CFM International president Jean-Paul Ebanga has reconfirmed at the Paris air show that the manufacturer's maintenance network for its new Leap engine will be open, allowing customers and third-party MRO providers to compete freely on servicing the type.

Ebanga was responding to questions on restrictive maintenance practices that can cause servicing costs to rise, a subject raised by IAG chief executive Willie Walsh at the IATA annual general meeting earlier this month.

"Different engine makers are, let's say, addressing the market with different solutions," says Ebanga. "Rolls-Royce has been known to have a closed solution on the Trent.

"He [Walsh] said he would like to see more competition [for MRO business] but I don't see how we can have more competition because our network is open. It is our responsibility to drive maintenance costs down."

Ebanga says CFM has been committed to providing open maintenance networks. "We have always been engaged to do so and will continue to do so with the Leap," he says. CFM has promised customers that maintenance costs on Leap will be no greater than those of the CFM56, says Ebanga.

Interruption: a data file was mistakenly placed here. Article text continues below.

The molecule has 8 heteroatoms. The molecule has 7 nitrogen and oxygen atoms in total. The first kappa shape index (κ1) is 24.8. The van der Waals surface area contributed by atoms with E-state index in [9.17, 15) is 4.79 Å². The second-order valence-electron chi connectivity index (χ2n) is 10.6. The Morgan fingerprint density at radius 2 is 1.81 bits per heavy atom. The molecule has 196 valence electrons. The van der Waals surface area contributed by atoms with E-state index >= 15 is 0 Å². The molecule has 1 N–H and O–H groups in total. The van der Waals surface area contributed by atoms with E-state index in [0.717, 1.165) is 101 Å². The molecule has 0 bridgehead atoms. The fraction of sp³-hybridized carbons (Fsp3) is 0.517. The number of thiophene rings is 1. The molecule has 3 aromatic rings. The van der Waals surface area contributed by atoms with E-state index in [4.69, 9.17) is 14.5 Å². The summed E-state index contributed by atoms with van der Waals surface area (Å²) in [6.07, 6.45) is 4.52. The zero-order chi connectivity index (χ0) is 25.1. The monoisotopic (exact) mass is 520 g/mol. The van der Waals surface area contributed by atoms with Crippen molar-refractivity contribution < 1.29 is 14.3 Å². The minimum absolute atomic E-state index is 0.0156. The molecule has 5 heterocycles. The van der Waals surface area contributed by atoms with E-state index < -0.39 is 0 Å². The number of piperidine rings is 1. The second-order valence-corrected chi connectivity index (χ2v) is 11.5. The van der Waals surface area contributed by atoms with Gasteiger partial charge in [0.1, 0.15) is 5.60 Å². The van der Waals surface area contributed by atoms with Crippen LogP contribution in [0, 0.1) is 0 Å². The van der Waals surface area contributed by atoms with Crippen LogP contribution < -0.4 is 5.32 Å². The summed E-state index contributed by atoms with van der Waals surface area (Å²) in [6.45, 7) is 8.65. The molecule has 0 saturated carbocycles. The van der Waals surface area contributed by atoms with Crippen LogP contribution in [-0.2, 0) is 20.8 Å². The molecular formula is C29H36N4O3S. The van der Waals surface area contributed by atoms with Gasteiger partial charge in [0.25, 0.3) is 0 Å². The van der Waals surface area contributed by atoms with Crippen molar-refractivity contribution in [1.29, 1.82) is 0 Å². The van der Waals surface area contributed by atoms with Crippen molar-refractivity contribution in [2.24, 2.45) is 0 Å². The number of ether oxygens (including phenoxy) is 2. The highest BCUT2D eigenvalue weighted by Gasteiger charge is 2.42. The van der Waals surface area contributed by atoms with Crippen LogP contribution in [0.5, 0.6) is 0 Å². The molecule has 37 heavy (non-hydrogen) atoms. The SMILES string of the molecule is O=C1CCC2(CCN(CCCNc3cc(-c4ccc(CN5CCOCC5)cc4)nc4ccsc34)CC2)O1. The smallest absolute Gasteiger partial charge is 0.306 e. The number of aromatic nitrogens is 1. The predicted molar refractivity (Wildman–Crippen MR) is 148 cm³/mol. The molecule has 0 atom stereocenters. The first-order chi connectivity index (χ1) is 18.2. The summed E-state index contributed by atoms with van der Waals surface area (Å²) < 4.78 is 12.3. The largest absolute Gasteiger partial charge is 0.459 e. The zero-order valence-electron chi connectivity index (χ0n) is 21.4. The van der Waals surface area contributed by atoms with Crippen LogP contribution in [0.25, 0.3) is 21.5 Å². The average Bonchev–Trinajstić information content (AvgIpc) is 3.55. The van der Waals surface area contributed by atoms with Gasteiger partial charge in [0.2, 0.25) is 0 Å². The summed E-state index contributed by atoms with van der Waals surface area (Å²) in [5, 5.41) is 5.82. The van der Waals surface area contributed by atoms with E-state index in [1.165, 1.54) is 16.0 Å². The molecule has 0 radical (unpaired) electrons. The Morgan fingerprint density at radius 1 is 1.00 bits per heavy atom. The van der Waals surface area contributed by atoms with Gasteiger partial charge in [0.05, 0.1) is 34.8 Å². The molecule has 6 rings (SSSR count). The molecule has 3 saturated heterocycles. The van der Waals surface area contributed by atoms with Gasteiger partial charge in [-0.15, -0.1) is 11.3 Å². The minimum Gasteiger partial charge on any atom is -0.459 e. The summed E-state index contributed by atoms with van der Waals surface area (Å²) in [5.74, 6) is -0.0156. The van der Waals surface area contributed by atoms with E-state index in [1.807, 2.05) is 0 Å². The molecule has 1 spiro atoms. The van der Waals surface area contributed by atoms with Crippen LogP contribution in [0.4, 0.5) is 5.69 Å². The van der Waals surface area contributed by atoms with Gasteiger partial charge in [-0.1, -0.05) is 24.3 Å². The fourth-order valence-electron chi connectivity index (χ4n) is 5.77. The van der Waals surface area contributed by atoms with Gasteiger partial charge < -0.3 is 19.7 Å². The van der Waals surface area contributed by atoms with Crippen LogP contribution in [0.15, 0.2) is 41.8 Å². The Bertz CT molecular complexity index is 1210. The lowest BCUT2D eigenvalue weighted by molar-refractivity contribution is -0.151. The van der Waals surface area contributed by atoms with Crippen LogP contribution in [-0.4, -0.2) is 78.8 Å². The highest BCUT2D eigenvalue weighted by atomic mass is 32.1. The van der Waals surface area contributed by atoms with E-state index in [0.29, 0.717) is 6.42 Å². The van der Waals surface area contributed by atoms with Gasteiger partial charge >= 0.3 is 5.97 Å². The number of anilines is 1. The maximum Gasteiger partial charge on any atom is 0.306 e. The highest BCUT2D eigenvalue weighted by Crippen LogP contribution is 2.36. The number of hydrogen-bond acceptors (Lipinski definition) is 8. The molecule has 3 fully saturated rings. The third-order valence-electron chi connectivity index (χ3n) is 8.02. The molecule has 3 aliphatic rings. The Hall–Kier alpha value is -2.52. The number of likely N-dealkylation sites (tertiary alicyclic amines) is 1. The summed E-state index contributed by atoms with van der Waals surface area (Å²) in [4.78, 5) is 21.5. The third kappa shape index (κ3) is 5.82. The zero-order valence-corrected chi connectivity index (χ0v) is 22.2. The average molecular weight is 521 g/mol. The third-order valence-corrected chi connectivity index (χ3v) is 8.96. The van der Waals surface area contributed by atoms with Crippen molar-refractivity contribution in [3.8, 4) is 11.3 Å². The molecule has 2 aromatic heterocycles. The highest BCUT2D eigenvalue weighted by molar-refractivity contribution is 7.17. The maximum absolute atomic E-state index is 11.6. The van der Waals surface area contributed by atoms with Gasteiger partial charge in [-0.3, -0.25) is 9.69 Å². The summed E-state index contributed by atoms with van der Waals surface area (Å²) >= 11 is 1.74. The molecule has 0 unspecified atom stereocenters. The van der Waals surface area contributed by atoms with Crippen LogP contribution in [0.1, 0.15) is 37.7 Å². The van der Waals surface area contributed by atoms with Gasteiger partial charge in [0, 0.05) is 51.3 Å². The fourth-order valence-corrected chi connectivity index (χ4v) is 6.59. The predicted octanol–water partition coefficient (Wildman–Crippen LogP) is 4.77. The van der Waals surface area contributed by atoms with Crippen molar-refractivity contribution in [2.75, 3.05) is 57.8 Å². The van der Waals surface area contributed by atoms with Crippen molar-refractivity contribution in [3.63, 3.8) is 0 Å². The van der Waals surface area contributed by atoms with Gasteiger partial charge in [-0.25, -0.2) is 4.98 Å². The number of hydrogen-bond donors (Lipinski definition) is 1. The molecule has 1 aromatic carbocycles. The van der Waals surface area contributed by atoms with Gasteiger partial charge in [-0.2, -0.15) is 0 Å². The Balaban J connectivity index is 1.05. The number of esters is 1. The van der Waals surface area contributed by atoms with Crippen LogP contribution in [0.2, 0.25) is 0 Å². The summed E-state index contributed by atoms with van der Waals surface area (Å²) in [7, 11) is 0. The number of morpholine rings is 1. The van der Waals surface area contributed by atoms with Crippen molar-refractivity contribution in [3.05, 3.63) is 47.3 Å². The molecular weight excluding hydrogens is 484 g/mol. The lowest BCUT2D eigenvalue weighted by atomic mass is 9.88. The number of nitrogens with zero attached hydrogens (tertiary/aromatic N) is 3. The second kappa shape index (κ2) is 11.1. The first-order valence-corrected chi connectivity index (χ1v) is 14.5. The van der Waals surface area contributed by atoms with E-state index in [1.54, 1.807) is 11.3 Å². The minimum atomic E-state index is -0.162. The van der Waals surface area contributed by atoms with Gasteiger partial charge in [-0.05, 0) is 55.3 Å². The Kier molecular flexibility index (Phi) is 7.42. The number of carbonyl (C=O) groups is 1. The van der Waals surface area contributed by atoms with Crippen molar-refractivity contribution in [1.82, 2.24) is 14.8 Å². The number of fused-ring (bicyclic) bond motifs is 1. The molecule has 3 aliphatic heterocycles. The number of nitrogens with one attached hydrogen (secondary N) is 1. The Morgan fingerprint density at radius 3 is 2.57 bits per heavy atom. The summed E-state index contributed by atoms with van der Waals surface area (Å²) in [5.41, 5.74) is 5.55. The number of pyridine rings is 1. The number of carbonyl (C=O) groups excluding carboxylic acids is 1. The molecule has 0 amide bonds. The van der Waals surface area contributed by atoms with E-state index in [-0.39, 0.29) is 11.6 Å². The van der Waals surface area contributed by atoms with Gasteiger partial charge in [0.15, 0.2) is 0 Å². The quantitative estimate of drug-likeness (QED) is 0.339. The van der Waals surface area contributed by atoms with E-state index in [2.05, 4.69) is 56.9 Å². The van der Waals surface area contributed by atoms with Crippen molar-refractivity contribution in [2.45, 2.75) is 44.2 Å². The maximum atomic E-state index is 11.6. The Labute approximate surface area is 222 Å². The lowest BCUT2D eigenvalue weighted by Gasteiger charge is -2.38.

Today, there are about 45 maintenance shops offering MRO services of some kind for the CFM56. However, the number of shops working on the Leap is likely to be lower. "This is not because we want to reduce the number but because Leap will require higher skills and more advanced industrial set-ups to look after the engine," says Ebanga.

While the Leap MRO network will be open, CFM does expect more customers to opt for its by-the-hour service contracts on Leap. Today, with a mature and large maintenance network for the CFM56, these contracts represent less than half of the total, says Ebanga. "We expect strongly more than half for Leap," he says.

CFM has time to work up the MRO network for the Leap as the first shop visit is not due before 2025. "What we are doing is making sure we have the MRO network needed for EIS," he says.

Source: Cirium Dashboard